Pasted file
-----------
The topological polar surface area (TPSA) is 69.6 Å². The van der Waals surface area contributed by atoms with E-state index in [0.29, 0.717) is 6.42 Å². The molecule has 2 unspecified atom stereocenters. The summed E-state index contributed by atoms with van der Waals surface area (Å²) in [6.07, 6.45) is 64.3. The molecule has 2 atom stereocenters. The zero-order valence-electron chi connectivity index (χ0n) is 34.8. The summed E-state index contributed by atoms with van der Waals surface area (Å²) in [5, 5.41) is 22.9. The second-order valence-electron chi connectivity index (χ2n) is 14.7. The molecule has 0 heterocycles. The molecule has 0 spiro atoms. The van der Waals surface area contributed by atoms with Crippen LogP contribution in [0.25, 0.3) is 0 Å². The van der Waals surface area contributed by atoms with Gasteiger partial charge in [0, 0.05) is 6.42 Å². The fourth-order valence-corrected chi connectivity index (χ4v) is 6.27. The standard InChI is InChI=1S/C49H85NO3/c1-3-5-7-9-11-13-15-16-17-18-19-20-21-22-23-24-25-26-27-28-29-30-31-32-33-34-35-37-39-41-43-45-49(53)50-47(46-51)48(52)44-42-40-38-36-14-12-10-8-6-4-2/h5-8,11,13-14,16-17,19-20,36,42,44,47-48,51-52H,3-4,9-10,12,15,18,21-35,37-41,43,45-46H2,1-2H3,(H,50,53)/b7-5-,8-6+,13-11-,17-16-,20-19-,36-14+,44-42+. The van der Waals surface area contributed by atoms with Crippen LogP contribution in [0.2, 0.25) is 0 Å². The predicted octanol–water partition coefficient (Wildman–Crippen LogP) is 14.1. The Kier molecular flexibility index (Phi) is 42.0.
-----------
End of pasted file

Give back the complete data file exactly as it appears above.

The topological polar surface area (TPSA) is 69.6 Å². The van der Waals surface area contributed by atoms with E-state index in [0.29, 0.717) is 6.42 Å². The molecule has 2 unspecified atom stereocenters. The summed E-state index contributed by atoms with van der Waals surface area (Å²) in [6.07, 6.45) is 64.3. The molecule has 2 atom stereocenters. The zero-order valence-electron chi connectivity index (χ0n) is 34.8. The summed E-state index contributed by atoms with van der Waals surface area (Å²) in [5, 5.41) is 22.9. The second-order valence-electron chi connectivity index (χ2n) is 14.7. The molecule has 0 heterocycles. The molecule has 0 spiro atoms. The van der Waals surface area contributed by atoms with Crippen LogP contribution in [0.25, 0.3) is 0 Å². The van der Waals surface area contributed by atoms with Gasteiger partial charge in [0, 0.05) is 6.42 Å². The fourth-order valence-corrected chi connectivity index (χ4v) is 6.27. The standard InChI is InChI=1S/C49H85NO3/c1-3-5-7-9-11-13-15-16-17-18-19-20-21-22-23-24-25-26-27-28-29-30-31-32-33-34-35-37-39-41-43-45-49(53)50-47(46-51)48(52)44-42-40-38-36-14-12-10-8-6-4-2/h5-8,11,13-14,16-17,19-20,36,42,44,47-48,51-52H,3-4,9-10,12,15,18,21-35,37-41,43,45-46H2,1-2H3,(H,50,53)/b7-5-,8-6+,13-11-,17-16-,20-19-,36-14+,44-42+. The van der Waals surface area contributed by atoms with Crippen LogP contribution in [0.2, 0.25) is 0 Å². The predicted octanol–water partition coefficient (Wildman–Crippen LogP) is 14.1. The Kier molecular flexibility index (Phi) is 42.0.